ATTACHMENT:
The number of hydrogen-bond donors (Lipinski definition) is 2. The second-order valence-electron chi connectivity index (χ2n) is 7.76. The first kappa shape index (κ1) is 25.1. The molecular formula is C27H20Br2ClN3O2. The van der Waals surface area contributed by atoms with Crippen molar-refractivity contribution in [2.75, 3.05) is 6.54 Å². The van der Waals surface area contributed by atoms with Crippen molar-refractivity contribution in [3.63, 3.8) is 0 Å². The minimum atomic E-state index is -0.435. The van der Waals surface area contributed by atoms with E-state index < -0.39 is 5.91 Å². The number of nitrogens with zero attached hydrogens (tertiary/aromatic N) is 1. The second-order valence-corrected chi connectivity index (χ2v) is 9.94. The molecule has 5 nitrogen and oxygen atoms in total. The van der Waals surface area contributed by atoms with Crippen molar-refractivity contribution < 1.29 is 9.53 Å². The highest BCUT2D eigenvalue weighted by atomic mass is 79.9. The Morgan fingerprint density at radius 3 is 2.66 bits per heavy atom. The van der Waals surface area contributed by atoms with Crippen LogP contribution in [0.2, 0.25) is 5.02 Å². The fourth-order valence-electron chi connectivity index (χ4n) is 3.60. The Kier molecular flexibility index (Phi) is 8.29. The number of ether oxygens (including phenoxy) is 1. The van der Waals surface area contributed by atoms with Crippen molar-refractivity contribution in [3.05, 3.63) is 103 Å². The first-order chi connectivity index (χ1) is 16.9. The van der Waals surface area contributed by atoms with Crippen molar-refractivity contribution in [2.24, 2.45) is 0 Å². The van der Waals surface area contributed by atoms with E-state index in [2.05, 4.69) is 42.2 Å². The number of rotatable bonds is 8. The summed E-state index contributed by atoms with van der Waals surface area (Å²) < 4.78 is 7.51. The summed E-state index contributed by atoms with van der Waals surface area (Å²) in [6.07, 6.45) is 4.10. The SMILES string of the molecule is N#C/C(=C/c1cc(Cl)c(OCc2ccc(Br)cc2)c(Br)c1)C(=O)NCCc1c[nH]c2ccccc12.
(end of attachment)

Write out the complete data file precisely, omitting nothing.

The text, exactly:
The number of hydrogen-bond donors (Lipinski definition) is 2. The second-order valence-electron chi connectivity index (χ2n) is 7.76. The first kappa shape index (κ1) is 25.1. The molecular formula is C27H20Br2ClN3O2. The van der Waals surface area contributed by atoms with Crippen molar-refractivity contribution in [2.75, 3.05) is 6.54 Å². The van der Waals surface area contributed by atoms with Crippen molar-refractivity contribution in [3.63, 3.8) is 0 Å². The minimum atomic E-state index is -0.435. The van der Waals surface area contributed by atoms with E-state index < -0.39 is 5.91 Å². The number of nitrogens with zero attached hydrogens (tertiary/aromatic N) is 1. The second-order valence-corrected chi connectivity index (χ2v) is 9.94. The molecule has 5 nitrogen and oxygen atoms in total. The van der Waals surface area contributed by atoms with Crippen molar-refractivity contribution < 1.29 is 9.53 Å². The highest BCUT2D eigenvalue weighted by atomic mass is 79.9. The Morgan fingerprint density at radius 3 is 2.66 bits per heavy atom. The van der Waals surface area contributed by atoms with Crippen LogP contribution in [0.2, 0.25) is 5.02 Å². The fourth-order valence-electron chi connectivity index (χ4n) is 3.60. The Kier molecular flexibility index (Phi) is 8.29. The number of ether oxygens (including phenoxy) is 1. The van der Waals surface area contributed by atoms with Crippen molar-refractivity contribution in [3.05, 3.63) is 103 Å². The first-order chi connectivity index (χ1) is 16.9. The van der Waals surface area contributed by atoms with Crippen molar-refractivity contribution in [2.24, 2.45) is 0 Å². The van der Waals surface area contributed by atoms with E-state index in [2.05, 4.69) is 42.2 Å². The number of rotatable bonds is 8. The summed E-state index contributed by atoms with van der Waals surface area (Å²) < 4.78 is 7.51. The summed E-state index contributed by atoms with van der Waals surface area (Å²) in [6.07, 6.45) is 4.10. The SMILES string of the molecule is N#C/C(=C/c1cc(Cl)c(OCc2ccc(Br)cc2)c(Br)c1)C(=O)NCCc1c[nH]c2ccccc12.